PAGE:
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Hope someone with more experience than I, which basically means anyone that has successfully collimated a Newtonian, can answer a couple of compound questions I have based on my first and only attempt at secondary collimation of my SkyWatcher Flextube 250.
1) All three of my secondary collimation screws were extremely snug before I did anything and I was only able to comfortably turn them counter-clockwise. Is this normal? Do I need to loosen all three screws first before I can properly start collimation? Should I be turning any screw beyond "snug"?
2) Before collimating, I placed a yellow sheet inside my OTA opposite my focuser tube and I placed a red sheet between my secondary and primary. The view this gave through my focuser tube was of a red circle surrounded by a partial yellow ring (the secondary mirror stalk blocking a portion of this yellow annulus). While independently turning each of the secondary collimation screws counter-clockwise I looked down the focuser tube (both with and without a sight tube installed) expecting to see some change in the shape of the red area (more or less circular) and/or the yellow area (less or more even thickness). I turned the screws no more that 2 complete revolutions. I did not perceive any appreciable difference in what I saw and I turned each screw back (clockwise) to their original tightness before working with another of the screws. Does it make sense that I didn't perceive any change? Should I have turned the screws more revolutions? Should I have loosened more than one at a time?
Very confused and looking for your help. Thanks
Hello guys,my 8" dob is arriving soon.
I have trouble setting my expectations
Since i have looked through my 3 " dob its hard picturing what i could see with an 8" one.i live in a light polluted city.
Can i look at any dsos directly?
How will they look like using adverted vision?
What can i expect to see?
Also which all around filter should i buy (2") to look at dsos and maybe some planets?
After adding several large two-inch eyepieces and an Explore Scientific illuminated finder scope, my dob was quite top heavy. To remedy this, I added two 18” bar magnets to the bottom portion of the scope. Balance now seems nearly perfect! Got this idea from another post I read a while back on SGL!
This is probably my options as of now:I will definetly buy a 12mm BST Starguider A 2X BST Barlow( So thats 100x and 200x magnification)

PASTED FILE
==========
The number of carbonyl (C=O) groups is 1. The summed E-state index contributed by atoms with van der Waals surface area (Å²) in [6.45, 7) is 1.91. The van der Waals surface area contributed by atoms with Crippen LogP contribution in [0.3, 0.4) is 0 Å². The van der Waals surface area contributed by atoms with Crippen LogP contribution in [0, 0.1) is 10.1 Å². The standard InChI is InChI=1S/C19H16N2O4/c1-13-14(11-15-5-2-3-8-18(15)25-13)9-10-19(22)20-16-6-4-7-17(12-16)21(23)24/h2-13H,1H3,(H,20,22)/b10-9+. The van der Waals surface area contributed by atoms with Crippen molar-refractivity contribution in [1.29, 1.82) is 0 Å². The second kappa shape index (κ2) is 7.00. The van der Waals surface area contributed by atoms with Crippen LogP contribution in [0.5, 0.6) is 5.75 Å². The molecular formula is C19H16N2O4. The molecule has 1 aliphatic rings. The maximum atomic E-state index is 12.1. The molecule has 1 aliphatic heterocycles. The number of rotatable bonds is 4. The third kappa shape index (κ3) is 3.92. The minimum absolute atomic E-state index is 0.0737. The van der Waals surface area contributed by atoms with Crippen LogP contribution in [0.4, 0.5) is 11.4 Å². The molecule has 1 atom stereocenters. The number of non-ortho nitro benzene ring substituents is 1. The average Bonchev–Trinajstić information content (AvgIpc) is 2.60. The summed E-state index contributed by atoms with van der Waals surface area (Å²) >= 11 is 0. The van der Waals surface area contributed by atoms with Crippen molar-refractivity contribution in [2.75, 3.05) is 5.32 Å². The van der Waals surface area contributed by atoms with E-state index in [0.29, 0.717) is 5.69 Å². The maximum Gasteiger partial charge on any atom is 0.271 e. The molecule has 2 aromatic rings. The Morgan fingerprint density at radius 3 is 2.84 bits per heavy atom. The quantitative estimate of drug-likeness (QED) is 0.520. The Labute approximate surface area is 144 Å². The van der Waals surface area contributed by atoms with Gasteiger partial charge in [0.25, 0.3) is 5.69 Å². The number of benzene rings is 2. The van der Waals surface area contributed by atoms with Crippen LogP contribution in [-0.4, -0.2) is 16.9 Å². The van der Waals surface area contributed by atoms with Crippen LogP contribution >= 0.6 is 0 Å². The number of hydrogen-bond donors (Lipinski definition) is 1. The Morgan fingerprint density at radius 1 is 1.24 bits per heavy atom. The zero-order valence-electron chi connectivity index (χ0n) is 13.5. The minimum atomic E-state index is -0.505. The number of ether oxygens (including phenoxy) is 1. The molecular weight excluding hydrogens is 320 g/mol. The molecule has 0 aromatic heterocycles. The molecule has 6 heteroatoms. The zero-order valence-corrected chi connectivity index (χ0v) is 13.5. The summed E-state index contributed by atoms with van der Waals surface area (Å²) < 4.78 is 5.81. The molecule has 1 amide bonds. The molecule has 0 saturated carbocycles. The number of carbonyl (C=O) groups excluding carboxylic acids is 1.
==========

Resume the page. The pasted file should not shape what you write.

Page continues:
15MM BST STARGUIDER VS 25MM STARGUIDER
My dobsonian telescope will include:A 25mm and 10mm Eyepiece . So the obvious awnser is to go for the 15mm BUT i ve read in reviews that the bst s have are noticabely better than the eyepieces that come with my telescope.So i am wondering, should i buy the 25mm or the 15mm BST?
Also is it worth to barlow either 25mm eyepiece to make 12.5mm and ditch the 12mm i am definetly buying for a 6mm one? i am thinking not because if i barlow the 6 mm it will give me 400x and i think that is too much magnification for the image to appear clear , plus i will also barlow the 10 mm to give me a 240x the acceptable limit for good clarity / magnification ratio (i ve read that and not sure if its true or not). Thanks again for your time and help!
This forum has been very polite, welcoming and kind to noobs like me just getting into the hobby XD I hope i can one day look back at myself and laugh at my ignorance! This site has been truly amazing and i hope i can stay a member for a long time to come!
Thanks as always
Clear skies everyone
In preparation for the upcoming "galaxy season", I have been busy re-organising my eyepieces across my eyepiece boxes.
I am expecting to be using a mix of traditional and a-focal night vision observing. Therefore, I have put together a "mixed" case of eyepieces. There is a little space remaining just in case I need to swap in a couple more (but I don't tend to go outside will all my eyepieces in one go as they only get cold and unuseable, I prefer to leave a couple inside for a mid-session warm eyepiece swap-in!
I have also created a new Sky Safari "brightest galaxies" observing list so I can target these larger/brighter galaxies with the night vision to hopefully tease out some views of unseen spiral arms? (most likely with the 55mm TeleVus Plossl) as focal speed is key to getting the arms. I may need to swap in the TeleVue Panoptic 27mm for more scale (but we will see)...
[Here is the Sky Safari Observing List that I will be using Galaxy High Brightness.skylist should you wish to try it too…(you can import it into your Sky Safari - just email it to yourself then when you try to open the file in the email app it should offer you the chance to "open with Sky Safari") ]
Having learned last year that night vision is not much help on the smaller galaxies (they just get overpowered by the super bright galaxy cores), I have the TeleVue Ethos 21, 13, 10 ready for some "traditional viewing" (with the option of swapping in the Ethos 8 as needed) on the smaller galaxies. I am eagerly awaiting the heavenly widefield views of endless galaxies as seen in Leo with the Ethos21 and the big dob!
Last year turned out to be a "Supernova Marathon" with seemingly weekly supernovas occuring over the UK (and I managed to bag EIGHT of them with the Big Dob).
NGC 3941 - SN2018pv UGC 5049 - SN2018pc NGC2746 - SN2018iq NGC3367 - SN2018kp NGC6217 - SN2018gj NGC3158 - SN2018aaz NGC2146 - SN2018zd NGC4151 - SN2018aoq I can't see that happening two years running but I did bag SN AT2018ivc (in M77) on December 1st. Tonight I will be targeting SN2019np in NGC3254 so here's hoping...
Either way, I will need a good supply of clear sky, so lets hope our luck is in.
Wishing you the best for Galaxy season,